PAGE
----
Revolutionary Contingent at San Francisco Earth Day

May 1, 2014 | Revolution Newspaper |


From readers:

Hundreds of people marched in downtown S.F. for Earth Day on April 19th in an Action Parade and Rally called by The march ended at a big Earth Day Festival sponsored by corporations, smaller companies and environmentalist groups, attended by thousands.

In the march, students, teachers, environmental activists, and others came together to oppose fracking, global warming, the killing of elephants, environmental destruction, and the environmental dangers facing the planet. It was positive that so many people came out to protest because it reflects the understanding of broad numbers of people that the planet is in danger and people must act to stop it. Some wore T-shirts that said, "I pledge to get arrested to stop the Pipeline XL."

But broadly there was a phenomena of many people organized to oppose specific environmental dangers, with not anyway near enough focus on the severity of the overall situation and possibility of looming catastrophe that threatens the whole planet.

Earth Day San Francisco 2014

A revolutionary contingent wearing "Revolution—Nothing Less" T-shirts made a significant impact with our banner, "This Capitalist System is Destroying Our Planet. Revolution is the Only Solution." High above the banner floated a beautiful blue earth helium balloon that was breaking out of chains, symbolizing the world that humanity needs and that is possible to get to through revolution to free the world from capitalist exploitation.  Our plan in going into this Earth Day was to have an impact through getting out the message of "This capitalist system is destroying our planet and revolution is the solution" and to get out materials and raise funds for BA Everywhere campaign.

The banner and balloon attracted attention, with lots of people taking photos of it. Our chants, "Global Warming—What's the solution? Revolution, Revolution; Extinction of Species—What's the Solution? Revolution—Nothing Less! Capitalism Made This Mess, What we need is Revolution—Nothing Less!" stood out. Revolution newspapers and BAsics cards got into many hands.

There were many different views about the problem and solution. Some people thought a revolution was needed because the system was causing the problem and got the paper and BA Everywhere materials.

There was back and forth with some people from the group We asked them what they thought about the fact that CO2 concentrations were at 400+ ppm and going full speed ahead—how did they see the problem and solution. Their main argument was that the problem was the oil companies—so if you can stop them, you take the first real step in stopping global warming. There were several others who focused on the development of solar power and green tech as the key, and seemed focused on gains in alternative energy sources—especially in Germany and China, while not really engaging the fact that mass carbon fuel emissions continue largely unabated and unrestrained.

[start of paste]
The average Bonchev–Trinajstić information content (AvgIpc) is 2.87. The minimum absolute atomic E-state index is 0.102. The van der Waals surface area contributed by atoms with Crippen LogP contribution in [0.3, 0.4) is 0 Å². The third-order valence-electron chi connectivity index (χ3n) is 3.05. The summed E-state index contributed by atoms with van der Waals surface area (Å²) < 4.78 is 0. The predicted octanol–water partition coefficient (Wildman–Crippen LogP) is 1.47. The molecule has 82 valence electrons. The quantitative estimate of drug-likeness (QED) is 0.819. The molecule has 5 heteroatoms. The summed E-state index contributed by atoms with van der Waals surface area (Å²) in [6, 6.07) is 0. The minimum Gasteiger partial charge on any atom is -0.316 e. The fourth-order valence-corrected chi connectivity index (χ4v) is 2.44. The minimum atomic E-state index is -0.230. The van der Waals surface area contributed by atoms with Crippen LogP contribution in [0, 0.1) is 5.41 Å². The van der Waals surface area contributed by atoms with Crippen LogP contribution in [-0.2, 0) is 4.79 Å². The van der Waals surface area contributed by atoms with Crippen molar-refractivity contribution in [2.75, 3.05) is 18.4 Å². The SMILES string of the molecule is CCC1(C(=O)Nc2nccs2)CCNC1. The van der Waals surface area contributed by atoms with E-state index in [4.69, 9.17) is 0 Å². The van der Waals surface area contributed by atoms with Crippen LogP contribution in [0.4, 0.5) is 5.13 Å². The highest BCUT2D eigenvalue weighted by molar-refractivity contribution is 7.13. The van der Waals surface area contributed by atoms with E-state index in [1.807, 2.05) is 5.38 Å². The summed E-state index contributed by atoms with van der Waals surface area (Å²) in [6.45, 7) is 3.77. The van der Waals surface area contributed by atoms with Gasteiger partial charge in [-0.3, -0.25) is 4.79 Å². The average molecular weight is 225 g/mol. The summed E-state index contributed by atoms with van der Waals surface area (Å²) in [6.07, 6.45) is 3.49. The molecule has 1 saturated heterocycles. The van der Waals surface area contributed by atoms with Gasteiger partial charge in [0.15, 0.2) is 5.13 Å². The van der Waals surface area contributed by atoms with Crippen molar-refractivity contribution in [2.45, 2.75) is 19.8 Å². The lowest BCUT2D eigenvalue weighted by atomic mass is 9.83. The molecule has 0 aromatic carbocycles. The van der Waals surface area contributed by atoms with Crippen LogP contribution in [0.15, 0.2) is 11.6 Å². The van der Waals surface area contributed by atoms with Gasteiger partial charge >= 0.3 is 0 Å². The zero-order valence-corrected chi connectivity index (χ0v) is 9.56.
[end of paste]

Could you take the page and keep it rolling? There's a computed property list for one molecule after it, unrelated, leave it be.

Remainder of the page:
Bill McKibben from was the featured speaker at the big Earth Day Festival and we got out the Four Points for Bill McKibben by Raymond Lotta as he was speaking. Among those listening to him, there was some sentiment for deepening the debate about what it will take to save the planet.

There were also several people in who argued that revolution was not realistic. Instead, they thought the climate crisis could be resolved in a step by step way by first stopping or restraining the oil companies from building the XL pipeline. They did not see the environmental crisis stemming from the system of capitalism, and thought it could be changed through protests and things like increasing solar energy.

In talking to people about revolution, we needed to repeatedly clarify what kind of revolution we are talking about because many people think we're talking about the same things that they're already into, working for reforms or living an alternative lifestyle.

This event attracted a lot of people who sense the seriousness of the environmental crisis and are looking for some alternatives to the way things are, but whose thinking is constrained by a capitalist framework. For example, one woman thought things like permaculture could reverse global warming (though she thought it might have to come down to a revolution, and if that were the case, asked whether it had to involve violence).

Another woman said she agreed with revolution, but what she meant was consensus decision making democracy. She asked if the revolutionary movement was based on consensus and when it was explained that in order to make a revolution, there needs to be a party whose organizational principal was democratic centralism with revolutionary leadership, she said revolutions in the past had failed and that unless a movement is based on consensus, it will only replicate the same capitalist system.

There was some searching for deep answers to the environmental crisis. One young woman said she came to the festival wanting to hear this problem taken up in a serious way, but she was let down by so many of the booths just promoting one kind of product or another which made profits (although they were green products), and she thought that didn't deal with the problem, so she wanted to look into revolution.